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Re: Slow TCP connection between linux and wince

To: amlaukka@xxxxxxxxxxxxxx (Aki M Laukkanen)
Subject: Re: Slow TCP connection between linux and wince
From: kuznet@xxxxxxxxxxxxx
Date: Fri, 9 Jun 2000 21:25:10 +0400 (MSK DST)
Cc: netdev@xxxxxxxxxxx, iwtcp@xxxxxxxxxxxxxx
In-reply-to: <Pine.OSF.4.20.0006081757510.14494-100000@xxxxxxxxxxxxxxxxxx> from "Aki M Laukkanen" at Jun 9, 0 06:22:03 pm
Sender: owner-netdev@xxxxxxxxxxx

> Ok, tested with 0608. Hmm. what can I say, the window never grows past 8kB
> with mss of 256. Both the ofo-queue pruning and the burstiness is masked
> by this behaviour (obviously). The latter of course only if the receiver
> is a linux with 0608 too.
> Tested with mss of 536 and 1024 too - results in max window of ~16kB and
> ~24kB respectively. I can't say I'm satisfied though. This penalises
> connections with smaller MTUs. Think MTU of 576 which I think is pretty
> common on the Internet at whole. With larger RTTs you can not use the
> whole bandwidth which is available because the window is just too
> small. Those tests were done with PPP which only allocates MRU bytes per
> skb but your average ethernet driver has to allocate 1500+ bytes per skb
> regardless of what the actual packet size is.

TCP calculates _maximal_ window possible with current mss and device.
If the window converged to 8K, it cannot be larger for this connection.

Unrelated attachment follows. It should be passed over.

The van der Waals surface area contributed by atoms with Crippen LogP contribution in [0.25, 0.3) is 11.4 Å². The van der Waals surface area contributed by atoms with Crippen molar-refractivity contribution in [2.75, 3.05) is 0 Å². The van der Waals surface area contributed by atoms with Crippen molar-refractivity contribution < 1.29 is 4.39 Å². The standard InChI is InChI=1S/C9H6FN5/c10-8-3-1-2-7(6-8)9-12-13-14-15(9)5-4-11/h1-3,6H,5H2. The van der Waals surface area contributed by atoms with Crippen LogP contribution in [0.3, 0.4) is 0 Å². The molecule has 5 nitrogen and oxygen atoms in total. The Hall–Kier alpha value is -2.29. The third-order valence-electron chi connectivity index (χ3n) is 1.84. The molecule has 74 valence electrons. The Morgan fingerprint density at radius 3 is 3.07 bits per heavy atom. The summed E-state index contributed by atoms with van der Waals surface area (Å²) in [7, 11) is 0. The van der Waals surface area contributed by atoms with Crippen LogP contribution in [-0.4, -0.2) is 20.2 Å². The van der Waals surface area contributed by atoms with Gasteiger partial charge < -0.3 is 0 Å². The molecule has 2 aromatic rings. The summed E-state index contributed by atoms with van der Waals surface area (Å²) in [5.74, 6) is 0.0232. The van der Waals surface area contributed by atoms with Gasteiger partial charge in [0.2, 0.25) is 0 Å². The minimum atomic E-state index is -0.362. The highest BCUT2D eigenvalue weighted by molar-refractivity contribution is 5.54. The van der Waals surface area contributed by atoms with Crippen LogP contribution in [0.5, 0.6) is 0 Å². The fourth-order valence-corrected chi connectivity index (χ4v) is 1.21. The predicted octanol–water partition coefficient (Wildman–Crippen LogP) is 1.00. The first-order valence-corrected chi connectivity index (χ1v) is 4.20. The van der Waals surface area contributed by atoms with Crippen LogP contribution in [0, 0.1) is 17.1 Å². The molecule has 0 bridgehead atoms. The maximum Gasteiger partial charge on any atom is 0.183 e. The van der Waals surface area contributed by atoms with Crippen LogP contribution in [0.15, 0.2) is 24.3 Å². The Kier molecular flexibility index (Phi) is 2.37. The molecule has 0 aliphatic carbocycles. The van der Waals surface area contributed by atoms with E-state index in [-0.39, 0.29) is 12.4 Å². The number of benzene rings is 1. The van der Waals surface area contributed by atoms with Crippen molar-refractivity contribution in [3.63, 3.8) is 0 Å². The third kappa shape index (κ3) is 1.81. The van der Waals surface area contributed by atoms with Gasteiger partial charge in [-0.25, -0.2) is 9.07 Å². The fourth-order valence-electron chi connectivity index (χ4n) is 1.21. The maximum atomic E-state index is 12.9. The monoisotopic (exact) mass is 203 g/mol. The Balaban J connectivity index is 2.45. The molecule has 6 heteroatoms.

If it were >8K, it would prune. It is law of nature, rather than
something deterined by our choice.

If you want larger window (you does not want this, in your case
8K is enough), you have to increase rcvbuf. But:

> You can enlarge the socket buffer size to get a bigger window but how many
> people will? 

It does not matter. People should not increase rcvbuf per socket.
Essentially, this number is determined by amount of available
RAM and by number of active connections, rather than by network conditions.
Even current value of 64K is too large for common server configuration.

See? User is even not permitted to increase rcvbuf significantly,
it is limited administratively.

Certainly, one day we will have to do more smart "fair" memory management,
which will allow to correlate memory consumption to network conditions.
For now it is impossible, existing algorithms (f.e. the work made in PSC)
are too coarce to be useful for production OS, which Linux is.

> used - As in past tense? 

In past and in present continuous. 8)

> Remember that truesize is not the whole story. The cloned skbs show up in
> wmem_alloc too which is why we got bitten by the burstiness. I see the
> heuristics are on the conservative side though.

Cloned skbs are not counted, because their number is limited by tx_queue_len.
For slow links it must be small number, sort of 4.

I have no idea, why it is larger in your case. If you have tx_queue_len
of 3, the overhead <= 3.

> Valid examples are wireless and satellite links. Congestion window can
> grow freely because the delay was constant in this test.

"thin" link is link with small power and small window.
"thick" link is link with large power and large window.

"long thin link" is semantic non-sense. Link is either thick,
or it is not long. 8)8)

I have never heard about links with large power and mtu of 256.
If wireless ones are of these kind, they are useless for IP applications.
Large power links must have large mtu (>= 1500, at least), no questions,
and you will have 32K default window then.

RATIONALE: mtu is selected small only for small bandwidth links
with underdeveloped link layer protocols to decrease latency dominated
by packet sizes. If it is the case, power is 1 and window is small.
As soon as latency is not dominated by packet size, small mss
is not required. It is plain logic. 8)


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